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I think generally cheating, while certainly despicable, is a sufficiently marginal activity that it's difficult to argue for investing much money and efforts to fight it. Much of it can be detected or prevented with very low-tech strategies. It seems much more important to focus on teaching honest students in the best way possible.

A few more detailed points:

  1. Budget allocation: Universities typically have many other things that consume their budget which have a much higher priority. Just because some buy fancy presenting tools and audio systems doesn't mean they have a blank check to buy all the other gizmos one could think of for a classroom.

    If I were in charge of deciding where the budget should go, I'll be voting for equipment to allow visually or hearing impaired people to better understand lectures, better demonstration material, funding for field trips and labs, etc. instead of a CCTV system to catch cheaters.

  2. Unclear educational value: (cf. point 1 above) Assuming good faith is the soundest basis for teacher-students relationships and scrutinizing students with high tech surveillance is the antithesis of trust. Also, a well-designed exam should be relatively robust to cheating.

  3. Legal issues you dismiss the idea that it could be illegal but in fact I think it would be in many jurisdictions. Also, the existence of such a system might lead to dismissal of actual cheating claims made on the basis of other evidence in the absence of video/audio evidence to back them up.

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Overarching Idea: In every university I attended and worked at in America, the idea that was shared by faculty and students was that students were there to learn from professors who are subject matter experts, whether those classes are general education classes or classes in their major. And that graduating from that university reflected not just having majored in a single field but being well rounded and having achieved a standard of learning to make one worthy of the degree.

Corollary 1: for most fields, if someone can cheat on your exam easily, then you're doing something wrong in terms of teaching university-level material.

Corollary 2: a university should not be a war between students trying to cheat and faculty trying to catch them.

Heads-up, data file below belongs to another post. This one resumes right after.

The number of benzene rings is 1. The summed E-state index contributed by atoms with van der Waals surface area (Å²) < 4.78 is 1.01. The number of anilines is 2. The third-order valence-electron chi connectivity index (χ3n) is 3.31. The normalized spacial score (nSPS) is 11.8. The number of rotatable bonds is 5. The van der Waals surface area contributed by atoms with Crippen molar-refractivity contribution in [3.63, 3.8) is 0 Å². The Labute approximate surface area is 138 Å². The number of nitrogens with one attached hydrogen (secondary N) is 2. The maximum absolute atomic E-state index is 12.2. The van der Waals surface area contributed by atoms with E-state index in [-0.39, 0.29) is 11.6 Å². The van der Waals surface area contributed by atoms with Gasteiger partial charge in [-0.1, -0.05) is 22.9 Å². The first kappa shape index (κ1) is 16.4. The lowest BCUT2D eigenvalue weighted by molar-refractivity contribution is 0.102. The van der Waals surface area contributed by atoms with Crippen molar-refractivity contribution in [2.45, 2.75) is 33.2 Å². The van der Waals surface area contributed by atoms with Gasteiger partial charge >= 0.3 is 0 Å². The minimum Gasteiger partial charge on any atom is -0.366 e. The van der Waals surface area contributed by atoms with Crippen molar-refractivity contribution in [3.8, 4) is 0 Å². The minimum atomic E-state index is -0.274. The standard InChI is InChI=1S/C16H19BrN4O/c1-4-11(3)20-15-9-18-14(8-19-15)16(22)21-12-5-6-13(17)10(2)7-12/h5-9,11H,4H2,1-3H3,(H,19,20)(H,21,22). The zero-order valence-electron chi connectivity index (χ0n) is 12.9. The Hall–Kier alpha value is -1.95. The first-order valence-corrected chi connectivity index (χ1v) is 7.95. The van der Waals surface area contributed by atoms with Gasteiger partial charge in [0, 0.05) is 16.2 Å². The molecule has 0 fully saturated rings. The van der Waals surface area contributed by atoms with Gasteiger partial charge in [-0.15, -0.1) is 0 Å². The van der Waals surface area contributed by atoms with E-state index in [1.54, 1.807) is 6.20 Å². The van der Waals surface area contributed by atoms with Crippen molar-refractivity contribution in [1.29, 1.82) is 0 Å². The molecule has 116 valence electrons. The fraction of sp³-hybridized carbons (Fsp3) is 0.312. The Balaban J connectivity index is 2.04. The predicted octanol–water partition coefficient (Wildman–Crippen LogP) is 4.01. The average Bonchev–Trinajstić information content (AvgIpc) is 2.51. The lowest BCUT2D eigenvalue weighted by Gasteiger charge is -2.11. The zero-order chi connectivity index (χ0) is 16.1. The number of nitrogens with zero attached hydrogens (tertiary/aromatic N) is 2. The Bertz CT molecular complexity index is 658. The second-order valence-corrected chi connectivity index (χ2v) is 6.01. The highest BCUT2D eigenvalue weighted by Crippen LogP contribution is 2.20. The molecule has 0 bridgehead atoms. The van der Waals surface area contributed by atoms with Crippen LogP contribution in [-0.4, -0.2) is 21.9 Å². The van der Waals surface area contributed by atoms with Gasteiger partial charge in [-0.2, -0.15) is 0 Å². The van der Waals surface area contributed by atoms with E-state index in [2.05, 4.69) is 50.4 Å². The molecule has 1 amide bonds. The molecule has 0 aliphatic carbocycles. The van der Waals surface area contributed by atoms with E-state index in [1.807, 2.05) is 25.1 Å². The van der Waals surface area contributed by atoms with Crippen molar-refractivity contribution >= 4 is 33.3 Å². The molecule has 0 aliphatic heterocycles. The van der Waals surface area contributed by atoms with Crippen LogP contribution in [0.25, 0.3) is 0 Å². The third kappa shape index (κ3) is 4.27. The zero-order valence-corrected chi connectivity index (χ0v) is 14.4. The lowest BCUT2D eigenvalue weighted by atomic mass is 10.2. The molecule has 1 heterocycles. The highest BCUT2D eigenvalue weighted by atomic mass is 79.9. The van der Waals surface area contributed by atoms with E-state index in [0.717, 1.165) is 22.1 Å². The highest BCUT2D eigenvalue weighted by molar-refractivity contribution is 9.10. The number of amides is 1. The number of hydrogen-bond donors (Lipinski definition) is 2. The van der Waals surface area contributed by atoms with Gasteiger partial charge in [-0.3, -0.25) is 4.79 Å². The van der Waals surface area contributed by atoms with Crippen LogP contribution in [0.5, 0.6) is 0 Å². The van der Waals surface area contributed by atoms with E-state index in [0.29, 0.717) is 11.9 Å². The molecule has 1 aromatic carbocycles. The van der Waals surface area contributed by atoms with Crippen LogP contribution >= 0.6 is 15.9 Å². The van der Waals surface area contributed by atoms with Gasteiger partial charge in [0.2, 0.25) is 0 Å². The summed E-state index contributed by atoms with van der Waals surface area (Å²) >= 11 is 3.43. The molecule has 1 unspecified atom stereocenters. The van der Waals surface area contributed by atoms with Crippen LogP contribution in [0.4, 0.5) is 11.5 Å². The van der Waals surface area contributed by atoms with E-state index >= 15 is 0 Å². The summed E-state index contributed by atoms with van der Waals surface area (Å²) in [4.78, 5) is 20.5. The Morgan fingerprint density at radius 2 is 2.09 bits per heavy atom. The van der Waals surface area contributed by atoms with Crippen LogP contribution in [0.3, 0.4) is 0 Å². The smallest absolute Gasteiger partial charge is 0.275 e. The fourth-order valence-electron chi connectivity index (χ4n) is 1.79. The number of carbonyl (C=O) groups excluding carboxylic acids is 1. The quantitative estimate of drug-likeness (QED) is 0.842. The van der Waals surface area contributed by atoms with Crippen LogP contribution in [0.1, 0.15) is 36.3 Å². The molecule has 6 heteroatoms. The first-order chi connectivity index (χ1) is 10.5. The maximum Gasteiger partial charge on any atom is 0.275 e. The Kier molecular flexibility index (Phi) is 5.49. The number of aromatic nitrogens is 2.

Consequence 1: Try to attract students who actually want to learn to the maximal degree of selectivity your university can handle.

Consequence 2: When cheating might have happened, once it's been confirmed it did, then severe consequences follow.

In nearly all the universities I worked in, the consequences for plagiarism and other forms of cheating were severe. I think the most lenient was a two-strikes policy (as in get caught cheating twice and get kicked out of the university with one or two academic misconduct marks on your transcript).


Based on this idea of the university, it doesn't make much sense to do a lot of video surveillance to ferret out cheaters. (Who would watch it? Who pays for installing it?) Moreover, the stakes of a very small percentage of people effectively cheating are high for the individuals but low for the instructors and the university's reputation.

In the case of ETS, there are other reasons why it makes some sense for them to do so. First off, they are in the business of assessing particular individuals' abilities both with the GRE and TOEFL, and they have little contact with the people outside of the tests. If cheating scandals occur, the stakes are high for both the individuals and ETS, because the security of their tests is a big piece of their business.

To put that another way, University X's reputation as a good place to go is largely a function of the sort of faculty it has and the research and teaching they do. Minutely, it also includes that you can't buy your way to a degree there. Conversely, ETS's reputation is all staked on them being able to help universities figure out whether students can succeed on the tests they offer (regardless of the validity of those tests).

  • I think everyone wants to achieve Consequence 1, but it's far easier said than done. – Nate Eldredge Feb 22 '17 at 3:13